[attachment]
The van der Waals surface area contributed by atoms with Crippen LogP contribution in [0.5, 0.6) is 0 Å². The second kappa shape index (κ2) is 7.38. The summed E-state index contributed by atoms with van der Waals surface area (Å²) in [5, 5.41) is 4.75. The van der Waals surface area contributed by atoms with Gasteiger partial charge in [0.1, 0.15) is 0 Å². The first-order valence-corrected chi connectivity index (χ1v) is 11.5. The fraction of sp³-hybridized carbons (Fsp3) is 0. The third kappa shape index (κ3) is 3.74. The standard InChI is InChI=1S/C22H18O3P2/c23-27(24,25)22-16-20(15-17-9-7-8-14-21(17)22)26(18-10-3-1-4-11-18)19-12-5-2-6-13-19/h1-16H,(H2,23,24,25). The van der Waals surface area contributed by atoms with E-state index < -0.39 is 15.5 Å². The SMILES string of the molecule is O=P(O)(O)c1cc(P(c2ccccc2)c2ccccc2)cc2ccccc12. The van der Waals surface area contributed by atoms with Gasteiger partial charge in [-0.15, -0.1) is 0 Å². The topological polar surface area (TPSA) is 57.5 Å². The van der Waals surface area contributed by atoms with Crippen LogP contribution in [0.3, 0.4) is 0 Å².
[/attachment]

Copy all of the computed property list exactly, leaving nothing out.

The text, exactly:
The van der Waals surface area contributed by atoms with Crippen LogP contribution in [0.5, 0.6) is 0 Å². The second kappa shape index (κ2) is 7.38. The summed E-state index contributed by atoms with van der Waals surface area (Å²) in [5, 5.41) is 4.75. The van der Waals surface area contributed by atoms with Gasteiger partial charge in [0.1, 0.15) is 0 Å². The first-order valence-corrected chi connectivity index (χ1v) is 11.5. The fraction of sp³-hybridized carbons (Fsp3) is 0. The third kappa shape index (κ3) is 3.74. The standard InChI is InChI=1S/C22H18O3P2/c23-27(24,25)22-16-20(15-17-9-7-8-14-21(17)22)26(18-10-3-1-4-11-18)19-12-5-2-6-13-19/h1-16H,(H2,23,24,25). The van der Waals surface area contributed by atoms with E-state index < -0.39 is 15.5 Å². The SMILES string of the molecule is O=P(O)(O)c1cc(P(c2ccccc2)c2ccccc2)cc2ccccc12. The van der Waals surface area contributed by atoms with Gasteiger partial charge in [-0.15, -0.1) is 0 Å². The topological polar surface area (TPSA) is 57.5 Å². The van der Waals surface area contributed by atoms with Crippen LogP contribution in [0.3, 0.4) is 0 Å².